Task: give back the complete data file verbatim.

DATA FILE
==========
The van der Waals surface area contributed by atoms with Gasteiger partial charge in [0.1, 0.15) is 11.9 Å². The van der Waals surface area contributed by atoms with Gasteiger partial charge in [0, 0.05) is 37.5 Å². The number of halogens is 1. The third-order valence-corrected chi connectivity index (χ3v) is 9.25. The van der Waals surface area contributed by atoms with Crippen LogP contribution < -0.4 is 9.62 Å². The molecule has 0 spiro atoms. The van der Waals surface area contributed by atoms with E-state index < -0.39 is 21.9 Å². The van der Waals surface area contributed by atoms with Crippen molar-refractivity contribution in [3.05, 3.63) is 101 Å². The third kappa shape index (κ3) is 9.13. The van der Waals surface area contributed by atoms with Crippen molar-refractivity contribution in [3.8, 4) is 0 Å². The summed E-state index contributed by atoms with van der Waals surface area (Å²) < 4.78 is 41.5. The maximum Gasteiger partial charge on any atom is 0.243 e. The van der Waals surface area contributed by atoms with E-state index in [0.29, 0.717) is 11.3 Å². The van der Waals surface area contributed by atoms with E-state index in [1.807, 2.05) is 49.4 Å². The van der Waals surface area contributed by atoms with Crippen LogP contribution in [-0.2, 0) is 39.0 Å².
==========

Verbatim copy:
The van der Waals surface area contributed by atoms with Gasteiger partial charge in [0.1, 0.15) is 11.9 Å². The van der Waals surface area contributed by atoms with Gasteiger partial charge in [0, 0.05) is 37.5 Å². The number of halogens is 1. The third-order valence-corrected chi connectivity index (χ3v) is 9.25. The van der Waals surface area contributed by atoms with Crippen LogP contribution < -0.4 is 9.62 Å². The molecule has 0 spiro atoms. The van der Waals surface area contributed by atoms with E-state index < -0.39 is 21.9 Å². The van der Waals surface area contributed by atoms with Crippen molar-refractivity contribution in [3.05, 3.63) is 101 Å². The third kappa shape index (κ3) is 9.13. The van der Waals surface area contributed by atoms with Crippen molar-refractivity contribution in [3.8, 4) is 0 Å². The summed E-state index contributed by atoms with van der Waals surface area (Å²) < 4.78 is 41.5. The maximum Gasteiger partial charge on any atom is 0.243 e. The van der Waals surface area contributed by atoms with E-state index in [0.29, 0.717) is 11.3 Å². The van der Waals surface area contributed by atoms with E-state index in [1.807, 2.05) is 49.4 Å². The van der Waals surface area contributed by atoms with Crippen LogP contribution in [-0.2, 0) is 39.0 Å².